• As described above, a lithium secondary battery according to the present invention uses, as an anode active material, a mixture of amorphous carbon having a higher energy density (300 mAh/g or greater) than conventional amorphous carbon and having a specific physical quantity and crystalline graphite that is used in a decreased loading amount and thus provides enhanced output characteristics in a predetermined mixing ratio and uses, as a cathode active material well balanced with the anode active material, a mixture of a layered-structure lithium transition metal oxide and a spinel-structure lithium manganese oxide in a predetermined ratio, whereby the lithium secondary battery achieves output characteristics well suited to electric vehicles, and the like and also exhibits enhanced energy density characteristics.

Claims (15)

  1. A high energy density lithium secondary battery comprising:
    a cathode comprising, as cathode active materials, a first cathode active material represented by Formula 1 below and having a layered structure and a second cathode active material represented by Formula 2 below and having a spinel structure, wherein an amount of the first cathode active material is between 40 and 100 wt% based on a total weight of the first and second cathode active materials, an anode comprising crystalline graphite and amorphous carbon as anode active materials, wherein an amount of the crystalline graphite is between 40 and 100 wt% based on a total weight of the anode active materials; and a separator:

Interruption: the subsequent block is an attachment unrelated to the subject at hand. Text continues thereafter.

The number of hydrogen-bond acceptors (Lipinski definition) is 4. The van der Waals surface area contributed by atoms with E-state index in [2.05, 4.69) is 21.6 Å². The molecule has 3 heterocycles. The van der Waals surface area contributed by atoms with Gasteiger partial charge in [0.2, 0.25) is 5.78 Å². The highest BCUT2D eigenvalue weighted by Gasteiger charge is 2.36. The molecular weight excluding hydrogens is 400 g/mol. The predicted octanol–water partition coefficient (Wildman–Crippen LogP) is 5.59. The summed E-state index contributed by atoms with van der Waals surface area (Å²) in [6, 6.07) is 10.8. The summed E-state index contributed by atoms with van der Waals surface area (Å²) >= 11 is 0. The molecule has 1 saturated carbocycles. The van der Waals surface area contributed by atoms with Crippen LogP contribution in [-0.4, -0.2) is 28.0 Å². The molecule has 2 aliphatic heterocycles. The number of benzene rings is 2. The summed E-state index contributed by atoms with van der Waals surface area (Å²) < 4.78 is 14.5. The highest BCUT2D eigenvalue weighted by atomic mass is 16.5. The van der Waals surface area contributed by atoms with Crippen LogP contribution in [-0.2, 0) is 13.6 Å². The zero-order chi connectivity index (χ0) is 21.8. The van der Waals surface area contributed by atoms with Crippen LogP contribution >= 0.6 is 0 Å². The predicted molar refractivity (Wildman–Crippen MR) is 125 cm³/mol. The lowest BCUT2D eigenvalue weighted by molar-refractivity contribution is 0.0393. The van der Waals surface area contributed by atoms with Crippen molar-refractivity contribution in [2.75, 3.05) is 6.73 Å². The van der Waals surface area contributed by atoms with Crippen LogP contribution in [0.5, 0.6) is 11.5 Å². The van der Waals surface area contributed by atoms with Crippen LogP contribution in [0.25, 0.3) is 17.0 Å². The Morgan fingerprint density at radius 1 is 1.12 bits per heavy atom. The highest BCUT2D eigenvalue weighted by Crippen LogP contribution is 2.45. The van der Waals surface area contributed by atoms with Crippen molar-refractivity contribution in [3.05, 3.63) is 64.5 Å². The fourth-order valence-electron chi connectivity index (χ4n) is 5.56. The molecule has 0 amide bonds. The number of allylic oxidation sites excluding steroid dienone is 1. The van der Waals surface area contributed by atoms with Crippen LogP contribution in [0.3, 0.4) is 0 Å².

Lix(NivMnwCoyMz)O2-tAt     (1)

    wherein 0.8 < x≤1.3, 0≤v≤0.9, 0≤w≤0.9, 0≤y≤0.9, 0≤z≤0.9, x+v+w+y+z=2, and 0≤t < 0.2;
    M refers to at least one metal or transition metal cation having an oxidation number of +2 to +4; and
    A is a monovalent or divalent anion,

            LiaMn2-bM'bO4-cA'c     (2)

    wherein 0.8 < a≤1.3, 0≤b≤0.5, and 0≤c≤0.3;
    M' refers to at least one metal or transition metal cation having an oxidation number of +2 to +4; and
    A' is a monovalent or divalent anion,
    characterized in that
    the first cathode active material has an average particle diameter with respect to capacity of 0.03 to 0.1 µm/mAh and has a powder conductivity of 1x10-3 S/cm or greater to less than 10x10-3 S/cm at a powder density of 2.65 to 2.85 g/cc;
    the amorphous carbon is one selected from the group consisting of a first carbon having a specific surface area with respect to capacity of 0.01 to 0.031 m2/mAh and a second carbon having a specific surface area with respect to capacity of 0.0035 to 0.0170 m2/mAh or a mixture thereof,